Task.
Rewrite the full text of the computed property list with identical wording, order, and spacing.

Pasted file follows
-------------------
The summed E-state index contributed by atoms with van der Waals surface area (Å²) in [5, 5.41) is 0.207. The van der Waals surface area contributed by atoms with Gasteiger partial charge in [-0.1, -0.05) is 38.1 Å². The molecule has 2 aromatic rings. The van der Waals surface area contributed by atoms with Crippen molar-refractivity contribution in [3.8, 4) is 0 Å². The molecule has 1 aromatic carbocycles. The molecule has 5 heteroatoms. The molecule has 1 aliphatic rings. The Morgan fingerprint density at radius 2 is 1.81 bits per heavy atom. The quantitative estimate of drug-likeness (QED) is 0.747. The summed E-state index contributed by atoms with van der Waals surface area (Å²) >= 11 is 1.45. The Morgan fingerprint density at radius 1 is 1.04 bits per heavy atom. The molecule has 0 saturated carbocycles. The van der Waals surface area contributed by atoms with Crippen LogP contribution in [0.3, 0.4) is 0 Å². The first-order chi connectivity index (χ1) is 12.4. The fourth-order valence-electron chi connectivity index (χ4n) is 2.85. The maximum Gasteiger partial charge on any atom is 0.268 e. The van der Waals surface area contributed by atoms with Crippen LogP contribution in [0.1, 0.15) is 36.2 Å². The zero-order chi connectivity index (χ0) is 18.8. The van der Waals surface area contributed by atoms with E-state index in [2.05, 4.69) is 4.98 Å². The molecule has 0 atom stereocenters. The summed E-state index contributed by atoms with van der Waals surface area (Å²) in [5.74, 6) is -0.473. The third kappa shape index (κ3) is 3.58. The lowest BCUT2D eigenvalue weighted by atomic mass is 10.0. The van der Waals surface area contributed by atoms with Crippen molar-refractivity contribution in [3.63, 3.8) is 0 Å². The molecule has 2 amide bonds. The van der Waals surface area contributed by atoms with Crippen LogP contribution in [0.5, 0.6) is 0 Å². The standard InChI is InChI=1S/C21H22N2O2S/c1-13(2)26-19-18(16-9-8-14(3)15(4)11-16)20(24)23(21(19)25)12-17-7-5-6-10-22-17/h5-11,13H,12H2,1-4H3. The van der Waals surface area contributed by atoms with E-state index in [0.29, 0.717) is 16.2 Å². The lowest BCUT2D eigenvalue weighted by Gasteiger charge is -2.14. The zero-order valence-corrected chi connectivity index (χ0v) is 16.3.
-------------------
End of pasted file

The summed E-state index contributed by atoms with van der Waals surface area (Å²) in [5, 5.41) is 0.207. The van der Waals surface area contributed by atoms with Gasteiger partial charge in [-0.1, -0.05) is 38.1 Å². The molecule has 2 aromatic rings. The van der Waals surface area contributed by atoms with Crippen molar-refractivity contribution in [3.8, 4) is 0 Å². The molecule has 1 aromatic carbocycles. The molecule has 5 heteroatoms. The molecule has 1 aliphatic rings. The Morgan fingerprint density at radius 2 is 1.81 bits per heavy atom. The quantitative estimate of drug-likeness (QED) is 0.747. The summed E-state index contributed by atoms with van der Waals surface area (Å²) >= 11 is 1.45. The Morgan fingerprint density at radius 1 is 1.04 bits per heavy atom. The molecule has 0 saturated carbocycles. The van der Waals surface area contributed by atoms with Crippen LogP contribution in [0.3, 0.4) is 0 Å². The first-order chi connectivity index (χ1) is 12.4. The fourth-order valence-electron chi connectivity index (χ4n) is 2.85. The maximum Gasteiger partial charge on any atom is 0.268 e. The van der Waals surface area contributed by atoms with Crippen LogP contribution in [0.1, 0.15) is 36.2 Å². The zero-order chi connectivity index (χ0) is 18.8. The van der Waals surface area contributed by atoms with E-state index in [2.05, 4.69) is 4.98 Å². The molecule has 0 atom stereocenters. The summed E-state index contributed by atoms with van der Waals surface area (Å²) in [5.74, 6) is -0.473. The third kappa shape index (κ3) is 3.58. The lowest BCUT2D eigenvalue weighted by atomic mass is 10.0. The van der Waals surface area contributed by atoms with Crippen molar-refractivity contribution in [3.63, 3.8) is 0 Å². The molecule has 2 amide bonds. The van der Waals surface area contributed by atoms with Crippen LogP contribution in [0.5, 0.6) is 0 Å². The standard InChI is InChI=1S/C21H22N2O2S/c1-13(2)26-19-18(16-9-8-14(3)15(4)11-16)20(24)23(21(19)25)12-17-7-5-6-10-22-17/h5-11,13H,12H2,1-4H3. The van der Waals surface area contributed by atoms with E-state index in [0.29, 0.717) is 16.2 Å². The lowest BCUT2D eigenvalue weighted by Gasteiger charge is -2.14. The zero-order valence-corrected chi connectivity index (χ0v) is 16.3.